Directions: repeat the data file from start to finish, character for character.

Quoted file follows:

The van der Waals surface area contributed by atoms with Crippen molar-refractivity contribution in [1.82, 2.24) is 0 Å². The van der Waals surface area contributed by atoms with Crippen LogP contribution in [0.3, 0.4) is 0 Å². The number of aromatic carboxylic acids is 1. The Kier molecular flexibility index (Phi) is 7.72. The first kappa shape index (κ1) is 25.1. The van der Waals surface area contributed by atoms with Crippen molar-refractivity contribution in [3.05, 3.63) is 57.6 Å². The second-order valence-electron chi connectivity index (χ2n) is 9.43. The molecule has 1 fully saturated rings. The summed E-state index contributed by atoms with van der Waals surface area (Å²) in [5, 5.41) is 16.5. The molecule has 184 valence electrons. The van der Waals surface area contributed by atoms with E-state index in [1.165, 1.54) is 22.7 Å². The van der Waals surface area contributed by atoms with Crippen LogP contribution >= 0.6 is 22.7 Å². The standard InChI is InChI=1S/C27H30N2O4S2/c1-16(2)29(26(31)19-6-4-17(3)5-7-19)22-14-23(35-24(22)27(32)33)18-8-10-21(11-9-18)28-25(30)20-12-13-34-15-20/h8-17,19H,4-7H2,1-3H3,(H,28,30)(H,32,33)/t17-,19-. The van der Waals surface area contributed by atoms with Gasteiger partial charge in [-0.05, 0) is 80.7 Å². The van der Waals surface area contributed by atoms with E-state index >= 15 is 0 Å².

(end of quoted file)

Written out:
The van der Waals surface area contributed by atoms with Crippen molar-refractivity contribution in [1.82, 2.24) is 0 Å². The van der Waals surface area contributed by atoms with Crippen LogP contribution in [0.3, 0.4) is 0 Å². The number of aromatic carboxylic acids is 1. The Kier molecular flexibility index (Phi) is 7.72. The first kappa shape index (κ1) is 25.1. The van der Waals surface area contributed by atoms with Crippen molar-refractivity contribution in [3.05, 3.63) is 57.6 Å². The second-order valence-electron chi connectivity index (χ2n) is 9.43. The molecule has 1 fully saturated rings. The summed E-state index contributed by atoms with van der Waals surface area (Å²) in [5, 5.41) is 16.5. The molecule has 184 valence electrons. The van der Waals surface area contributed by atoms with E-state index in [1.165, 1.54) is 22.7 Å². The van der Waals surface area contributed by atoms with Crippen LogP contribution >= 0.6 is 22.7 Å². The standard InChI is InChI=1S/C27H30N2O4S2/c1-16(2)29(26(31)19-6-4-17(3)5-7-19)22-14-23(35-24(22)27(32)33)18-8-10-21(11-9-18)28-25(30)20-12-13-34-15-20/h8-17,19H,4-7H2,1-3H3,(H,28,30)(H,32,33)/t17-,19-. The van der Waals surface area contributed by atoms with Gasteiger partial charge in [-0.05, 0) is 80.7 Å². The van der Waals surface area contributed by atoms with E-state index >= 15 is 0 Å².